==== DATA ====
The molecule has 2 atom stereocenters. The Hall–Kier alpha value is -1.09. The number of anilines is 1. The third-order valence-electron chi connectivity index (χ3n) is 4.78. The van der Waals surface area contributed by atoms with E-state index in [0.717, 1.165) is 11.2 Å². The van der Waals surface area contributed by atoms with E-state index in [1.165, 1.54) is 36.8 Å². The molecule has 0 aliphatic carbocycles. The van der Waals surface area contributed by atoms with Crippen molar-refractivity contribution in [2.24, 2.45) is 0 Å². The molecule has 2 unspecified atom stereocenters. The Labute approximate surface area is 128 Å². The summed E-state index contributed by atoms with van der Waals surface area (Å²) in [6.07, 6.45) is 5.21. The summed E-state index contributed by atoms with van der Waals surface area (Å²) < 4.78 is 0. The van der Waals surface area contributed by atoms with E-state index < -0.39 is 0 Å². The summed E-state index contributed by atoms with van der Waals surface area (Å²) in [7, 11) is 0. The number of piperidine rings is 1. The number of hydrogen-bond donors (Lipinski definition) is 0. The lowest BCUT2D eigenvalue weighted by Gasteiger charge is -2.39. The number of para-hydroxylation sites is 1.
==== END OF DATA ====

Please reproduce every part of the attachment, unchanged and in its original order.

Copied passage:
The molecule has 2 atom stereocenters. The Hall–Kier alpha value is -1.09. The number of anilines is 1. The third-order valence-electron chi connectivity index (χ3n) is 4.78. The van der Waals surface area contributed by atoms with E-state index in [0.717, 1.165) is 11.2 Å². The van der Waals surface area contributed by atoms with E-state index in [1.165, 1.54) is 36.8 Å². The molecule has 0 aliphatic carbocycles. The van der Waals surface area contributed by atoms with Crippen molar-refractivity contribution in [2.24, 2.45) is 0 Å². The molecule has 2 unspecified atom stereocenters. The Labute approximate surface area is 128 Å². The summed E-state index contributed by atoms with van der Waals surface area (Å²) in [6.07, 6.45) is 5.21. The summed E-state index contributed by atoms with van der Waals surface area (Å²) < 4.78 is 0. The van der Waals surface area contributed by atoms with E-state index < -0.39 is 0 Å². The summed E-state index contributed by atoms with van der Waals surface area (Å²) in [7, 11) is 0. The number of piperidine rings is 1. The number of hydrogen-bond donors (Lipinski definition) is 0. The lowest BCUT2D eigenvalue weighted by Gasteiger charge is -2.39. The number of para-hydroxylation sites is 1.